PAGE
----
When Christine Astorino takes on a design project, she dispenses with the typical designer–patron interview, which generally doesn’t get beyond a rote series of questions. Instead, Astorino sends clients to the proverbial couch to plumb their underlying and often inexpressible objectives, using a process that combines architecture, psychology, and art therapy. She does this through Fathom, the consultancy she founded in 2003 to help architects discover their clients’ unspoken needs.
About 95 percent of what people think and feel remains unspoken, says Astorino, and architects usually work only with the articulated 5 percent. “That’s just scratching the surface,” she says. Fathom aims to comprehend, and design for, the elusive 95 percent.
The firm’s typical approach involves assembling a multidisciplinary team for each project: psychologists, anthropologists, color experts, and designers from other disciplines. The team then works with clients in what Astorino calls a “sensory exploration,” establishing the clients’ needs beyond what they may say to an architect. “If I bring an ethnographer to an interview,” she says, “they notice things that an average designer wouldn’t.”
Fathom operates under the aegis of Astorino, the Pittsburgh architecture firm founded by Louis Astorino, Christine’s father. The practices have collaborated on several projects—including the Children’s Hospital of Pittsburgh and a library in Canonsburg, Pa.—but Fathom also works with other firms. It assisted HOK Sport with Consol Energy Center, the arena for Pittsburgh’s National Hockey League team that will open in 2010. Most recently, however, Fathom helped Astorino with the new Veterans Recovery Center for the H. John Heinz III Progressive Care Center, a Department of Veterans Affairs (VA) campus in Pittsburgh.
Tim Powers, the principal in charge of Astorino’s healthcare studio, worked with Fathom on the VA center, which opened last November. “I’m an architect,” he says. “I think like an architect, and when you ask an architect a question, you get an architectural answer. And if an architect is at a meeting, even clients start talking architecturally. At the beginning of the VA project, we were not ready to talk about an architectural solution. We were trying to get the big picture.”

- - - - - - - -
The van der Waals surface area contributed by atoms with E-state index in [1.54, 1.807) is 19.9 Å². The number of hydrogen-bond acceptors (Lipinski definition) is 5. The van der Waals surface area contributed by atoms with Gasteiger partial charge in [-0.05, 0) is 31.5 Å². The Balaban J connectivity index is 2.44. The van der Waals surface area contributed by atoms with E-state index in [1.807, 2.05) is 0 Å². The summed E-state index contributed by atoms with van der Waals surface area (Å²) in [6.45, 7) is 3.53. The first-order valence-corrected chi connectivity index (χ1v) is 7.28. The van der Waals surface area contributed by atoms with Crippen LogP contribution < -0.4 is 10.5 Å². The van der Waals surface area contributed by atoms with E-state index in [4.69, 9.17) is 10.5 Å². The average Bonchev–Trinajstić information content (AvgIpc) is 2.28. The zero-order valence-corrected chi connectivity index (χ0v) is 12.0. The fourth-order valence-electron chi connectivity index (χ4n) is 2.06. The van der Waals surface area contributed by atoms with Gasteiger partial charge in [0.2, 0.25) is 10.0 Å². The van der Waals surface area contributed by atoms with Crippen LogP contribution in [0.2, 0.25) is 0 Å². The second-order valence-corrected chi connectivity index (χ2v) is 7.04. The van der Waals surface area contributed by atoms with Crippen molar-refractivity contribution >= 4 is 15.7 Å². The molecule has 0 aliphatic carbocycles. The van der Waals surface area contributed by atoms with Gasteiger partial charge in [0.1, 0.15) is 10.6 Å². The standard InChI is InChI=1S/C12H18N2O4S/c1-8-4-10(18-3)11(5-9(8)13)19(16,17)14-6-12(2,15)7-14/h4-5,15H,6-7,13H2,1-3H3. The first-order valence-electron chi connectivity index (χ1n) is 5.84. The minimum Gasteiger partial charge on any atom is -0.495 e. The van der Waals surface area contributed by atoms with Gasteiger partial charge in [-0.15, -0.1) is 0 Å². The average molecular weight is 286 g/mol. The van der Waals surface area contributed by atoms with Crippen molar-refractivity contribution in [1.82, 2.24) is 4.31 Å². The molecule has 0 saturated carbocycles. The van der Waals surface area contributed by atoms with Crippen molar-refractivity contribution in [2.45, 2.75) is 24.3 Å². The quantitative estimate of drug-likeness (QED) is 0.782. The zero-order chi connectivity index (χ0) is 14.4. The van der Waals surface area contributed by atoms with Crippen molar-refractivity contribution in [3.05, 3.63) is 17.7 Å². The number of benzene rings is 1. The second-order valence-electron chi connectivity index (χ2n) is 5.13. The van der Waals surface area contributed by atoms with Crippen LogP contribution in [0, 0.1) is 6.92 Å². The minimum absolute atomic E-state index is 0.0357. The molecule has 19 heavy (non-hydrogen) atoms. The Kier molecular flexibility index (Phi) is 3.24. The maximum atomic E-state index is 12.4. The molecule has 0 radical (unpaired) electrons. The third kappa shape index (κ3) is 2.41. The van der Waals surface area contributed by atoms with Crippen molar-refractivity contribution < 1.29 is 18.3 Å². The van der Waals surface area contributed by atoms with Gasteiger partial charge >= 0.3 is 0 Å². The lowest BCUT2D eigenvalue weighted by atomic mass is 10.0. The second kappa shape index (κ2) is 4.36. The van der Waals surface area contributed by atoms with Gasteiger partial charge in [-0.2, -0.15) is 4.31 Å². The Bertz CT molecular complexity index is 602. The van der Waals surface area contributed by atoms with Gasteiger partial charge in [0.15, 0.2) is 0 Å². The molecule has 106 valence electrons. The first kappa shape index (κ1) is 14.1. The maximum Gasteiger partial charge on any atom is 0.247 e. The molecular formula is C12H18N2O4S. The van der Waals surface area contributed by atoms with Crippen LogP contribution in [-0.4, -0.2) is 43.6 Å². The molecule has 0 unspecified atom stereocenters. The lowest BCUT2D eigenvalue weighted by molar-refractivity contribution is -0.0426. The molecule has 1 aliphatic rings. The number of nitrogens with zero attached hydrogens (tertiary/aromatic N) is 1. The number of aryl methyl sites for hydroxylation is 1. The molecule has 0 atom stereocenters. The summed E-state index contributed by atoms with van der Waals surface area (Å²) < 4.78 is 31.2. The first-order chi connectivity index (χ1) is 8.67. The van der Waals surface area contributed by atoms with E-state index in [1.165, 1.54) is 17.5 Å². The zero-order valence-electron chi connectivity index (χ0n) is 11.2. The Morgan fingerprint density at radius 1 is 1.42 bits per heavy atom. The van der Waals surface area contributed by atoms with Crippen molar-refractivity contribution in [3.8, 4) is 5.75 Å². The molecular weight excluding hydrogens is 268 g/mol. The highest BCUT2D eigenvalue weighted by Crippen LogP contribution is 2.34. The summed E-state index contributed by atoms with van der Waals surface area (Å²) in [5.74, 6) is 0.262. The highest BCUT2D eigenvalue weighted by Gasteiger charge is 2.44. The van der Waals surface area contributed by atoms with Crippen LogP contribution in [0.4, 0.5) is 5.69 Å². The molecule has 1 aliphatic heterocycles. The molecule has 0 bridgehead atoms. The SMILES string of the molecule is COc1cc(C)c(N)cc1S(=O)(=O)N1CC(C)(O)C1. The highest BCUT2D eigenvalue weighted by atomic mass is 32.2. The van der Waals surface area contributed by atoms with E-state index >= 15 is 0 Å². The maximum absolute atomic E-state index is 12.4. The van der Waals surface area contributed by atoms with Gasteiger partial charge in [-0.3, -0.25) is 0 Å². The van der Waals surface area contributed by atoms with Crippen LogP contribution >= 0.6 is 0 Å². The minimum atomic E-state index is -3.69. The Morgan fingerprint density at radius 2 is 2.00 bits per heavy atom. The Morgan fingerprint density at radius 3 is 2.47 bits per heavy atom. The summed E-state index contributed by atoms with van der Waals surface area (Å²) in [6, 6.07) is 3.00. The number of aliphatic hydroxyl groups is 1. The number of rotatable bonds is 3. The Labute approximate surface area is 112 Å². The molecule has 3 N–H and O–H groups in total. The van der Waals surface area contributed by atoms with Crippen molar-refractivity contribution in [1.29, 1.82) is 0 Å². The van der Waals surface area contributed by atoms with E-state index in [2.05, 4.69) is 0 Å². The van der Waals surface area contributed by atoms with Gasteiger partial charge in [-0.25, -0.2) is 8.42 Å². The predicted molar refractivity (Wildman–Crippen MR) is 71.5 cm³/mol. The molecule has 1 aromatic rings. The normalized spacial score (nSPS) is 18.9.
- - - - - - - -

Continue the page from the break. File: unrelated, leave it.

The old recovery center, says Astorino, was basic dormitory-style living: “a series of small bedrooms and one community room with a blaring television.” The facility accommodates veterans for three to six months, rehabilitating them from chemical dependency, mental illness, or homelessness and moving them back to an independent life—a task made more challenging in a space that resembles college housing.
“For the VA project,” says Astorino, “we used our team to observe and understand the veterans in their environment.” The team conducted one-on-one interviews with specific users, followed by focus group meetings to discuss the results. “We found they wanted more connection to the outdoors, more connection to family, and an environment that seemed more residential.”
In response, the architects designed a campus that was more hamlet, less dormitory: seven houses, all with porches and balconies, clustered around an open space, plus abundant places for patients and visitors to meet. The result is a 98-bed campus with 61,000 square feet of living space that—with its pitched roofs and colorful siding—resembles a suburban side street instead of a medical facility.
“Fathom allows us to get to our clients and to understand who they are and what they want to happen,” says Powers, adding that the firm “prepare[s] a booklet for us that we refer to throughout the design process, so everyone feels connected to the project.”
For Astorino, Fathom is the result of a lifelong connection to architecture. But it is her time at Penn State, where she earned a B.S. in landscape architecture, that she calls a formative experience in the development of her consultancy. “Landscape architecture made me more humble,” says Astorino, who practiced for nearly a decade. “It teaches you to be integrated with the site and the user.
“As designers,” she continues, “we always think things have to be two things: functional and aesthetic. But we are beginning to understand that people need to resonate with things emotionally for a project to be successful.”